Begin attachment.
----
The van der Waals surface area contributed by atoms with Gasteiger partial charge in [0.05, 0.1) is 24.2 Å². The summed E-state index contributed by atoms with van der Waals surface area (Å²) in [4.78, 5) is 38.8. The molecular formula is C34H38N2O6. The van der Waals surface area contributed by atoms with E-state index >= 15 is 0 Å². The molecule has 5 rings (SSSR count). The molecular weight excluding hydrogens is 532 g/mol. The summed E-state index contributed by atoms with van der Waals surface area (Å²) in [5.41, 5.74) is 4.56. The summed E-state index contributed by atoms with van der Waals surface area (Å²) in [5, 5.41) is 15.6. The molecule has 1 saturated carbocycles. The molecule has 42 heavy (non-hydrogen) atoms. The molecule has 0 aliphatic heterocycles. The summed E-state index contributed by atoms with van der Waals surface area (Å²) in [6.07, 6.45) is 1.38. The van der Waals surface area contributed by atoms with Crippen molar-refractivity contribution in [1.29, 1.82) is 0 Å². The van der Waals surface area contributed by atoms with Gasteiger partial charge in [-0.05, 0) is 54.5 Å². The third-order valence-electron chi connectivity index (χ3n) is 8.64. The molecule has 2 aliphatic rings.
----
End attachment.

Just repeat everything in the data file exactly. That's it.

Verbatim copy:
The van der Waals surface area contributed by atoms with Gasteiger partial charge in [0.05, 0.1) is 24.2 Å². The summed E-state index contributed by atoms with van der Waals surface area (Å²) in [4.78, 5) is 38.8. The molecular formula is C34H38N2O6. The van der Waals surface area contributed by atoms with E-state index >= 15 is 0 Å². The molecule has 5 rings (SSSR count). The molecular weight excluding hydrogens is 532 g/mol. The summed E-state index contributed by atoms with van der Waals surface area (Å²) in [5.41, 5.74) is 4.56. The summed E-state index contributed by atoms with van der Waals surface area (Å²) in [5, 5.41) is 15.6. The molecule has 1 saturated carbocycles. The molecule has 42 heavy (non-hydrogen) atoms. The molecule has 0 aliphatic heterocycles. The summed E-state index contributed by atoms with van der Waals surface area (Å²) in [6.07, 6.45) is 1.38. The van der Waals surface area contributed by atoms with Crippen molar-refractivity contribution in [1.29, 1.82) is 0 Å². The van der Waals surface area contributed by atoms with Gasteiger partial charge in [-0.05, 0) is 54.5 Å². The third-order valence-electron chi connectivity index (χ3n) is 8.64. The molecule has 2 aliphatic rings.